A “dry, leathery corpse”introduces Atul Gawande to medical school and readers to his book, Being Mortal. Nothing else is revealed about the body; its former owner’s life and death are meaningless to the medical students who will dissect it. Gawande closes Being Mortal with a far different image: a memoir of his father’s illness, decline and death, that ends with spreading his ashes on the Ganges River, an “intensely moving experience” that connected them both to a “story going back thousands of years.” (p. 253)
The pages between follow a trajectory as familiar as the story recounted in the old Christian hymn, “I once was lost, but now am found; was blind but now I see.”Being Mortal is, at its heart, a conversion story, a narrative of a transformation in Gawande’s understanding of the meaning of death, and ultimately, his own life and work. His profession of faith comes early in the book, “I have the writer’s and scientist’s faith. . .that by pulling back the veil and peering in close, a person can make sense of what is most confusing or strange or disturbing.” (p. 9) There’s a strong undercurrent of religious imagery in “pulling back the veil” and in the transformative power of clear vision. Such rich imagery is one of the pleasures that await readers of Being Mortal. Reading the book flap biography, with its impressive list of credentials from Harvard, the MacArthur Foundation, and TED, a reader might expect a guidebook like his earlier work, The Checklist Manifesto, that changed operating-room procedures in countless US hospitals. Instead, Gawande offers his experience as testimonial and inspiration.
To ‘fight the good fight’is also an image common to conversion narratives, and it is an important one in Being Mortal. Gwande describes mortality as a battle “to maintain the integrity of one’s life—to avoid being so diminished or dissipated or subjugated that who you are becomes disconnected from who you were or want to be.”(p 147) Professionals who care for the sick and dying “ought to be aiding people in their struggle” with human limitations and the constraints of biology. But for Gawande, the battle of being mortal is not a struggle to defeat an enemy but to gain the victor’s privileges. Life in the face of death is a battle for autonomy, and the purpose of autonomy is authorship. We may not control the circumstances of our aging, illness, and death, but we can struggle “to shape our response to them” (p. 210), “to keep shaping the story of our life in the world—to make choices and sustain connections to others according to [our] own priorities.”(p. 147)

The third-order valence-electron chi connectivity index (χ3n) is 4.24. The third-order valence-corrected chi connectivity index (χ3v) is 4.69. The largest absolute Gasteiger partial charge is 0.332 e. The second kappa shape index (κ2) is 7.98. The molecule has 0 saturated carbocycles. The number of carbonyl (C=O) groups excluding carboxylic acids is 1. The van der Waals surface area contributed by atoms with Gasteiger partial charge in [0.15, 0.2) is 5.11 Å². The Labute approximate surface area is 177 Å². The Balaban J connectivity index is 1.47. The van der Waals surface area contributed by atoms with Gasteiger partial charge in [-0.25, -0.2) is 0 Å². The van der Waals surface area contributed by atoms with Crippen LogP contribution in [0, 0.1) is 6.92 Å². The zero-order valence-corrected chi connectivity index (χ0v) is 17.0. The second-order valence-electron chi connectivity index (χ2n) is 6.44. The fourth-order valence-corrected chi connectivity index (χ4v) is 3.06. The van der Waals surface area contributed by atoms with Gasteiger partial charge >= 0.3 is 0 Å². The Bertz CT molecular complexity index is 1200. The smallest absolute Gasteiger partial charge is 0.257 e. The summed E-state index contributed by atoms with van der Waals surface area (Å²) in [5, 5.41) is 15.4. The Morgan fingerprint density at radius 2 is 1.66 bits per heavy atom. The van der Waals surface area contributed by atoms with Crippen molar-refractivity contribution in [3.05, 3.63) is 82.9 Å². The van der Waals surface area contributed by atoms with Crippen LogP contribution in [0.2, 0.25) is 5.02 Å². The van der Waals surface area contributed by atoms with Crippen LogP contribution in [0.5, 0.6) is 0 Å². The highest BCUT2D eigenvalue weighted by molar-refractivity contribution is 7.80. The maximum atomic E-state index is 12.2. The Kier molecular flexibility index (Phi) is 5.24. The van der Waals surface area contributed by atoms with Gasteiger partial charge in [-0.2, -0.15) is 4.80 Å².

And here is the most potent image in Gawande’s conversion narrative, his renewed understanding of narrative itself. “For human beings,” he writes, “life is meaningful because it is a story.” (p. 238) Stories have arcs, and within stories, endings matter, to the point that endings can reshape everything that comes before. Gawande faults current medical practice for its narrow focus on fixing problems that loses sight of the fundamental need to “remain writers of our own story. . .to shape our lives in ways consistent with our character and loyalties.” (p. 140)
among stories of scientists, philosophers, friends, patients, and practitioners. He knows the value of a punchy line, like “If end-of-life discussions were an experimental drug, the FDA would approve it.” (p. 178) He deftly displays self-deprecating humor: “Between the three of us we had 120 years in medicine, but [my father’s illness] seemed a mystery.”(p. 223) His account of his father’s diagnosis and life with cancer, decline and death will likely be as central and illuminating for most readers as it was for Gawande.
Gawande’s faith seeks understanding by looking closely and clearly at the human experience of mortality. He sees there a struggle for autonomy and authorship, and that stories, more than science or medicine, enable us to face our mortality. Gawande concludes his testimony with a deeper understanding of himself as a human being and a physician, as one who accompanies others as they shape their lives in the face of what medicine cannot fix.
And yet stories have their own autonomy, beyond the limits of any author’s intent. Once told, stories are the wildest things of all; when you turn them loose, who knows what havoc they might wreak? This description comes from another meditation on mortality, this time in the form of Patrick Ness’s young adult novel A Monster Calls. For all that storytellers like Ness and Gawande desire clear vision and courageous authorship, our stories can be untidy, elusive, and opaque. Veils remain between our understanding and experience of death. The final meaning of any life is unknowable until the time that we are no longer its authors. When our stories becomes as fixed as the stars, they will then be endlessly drawn into new constellations by the tales our survivors tell.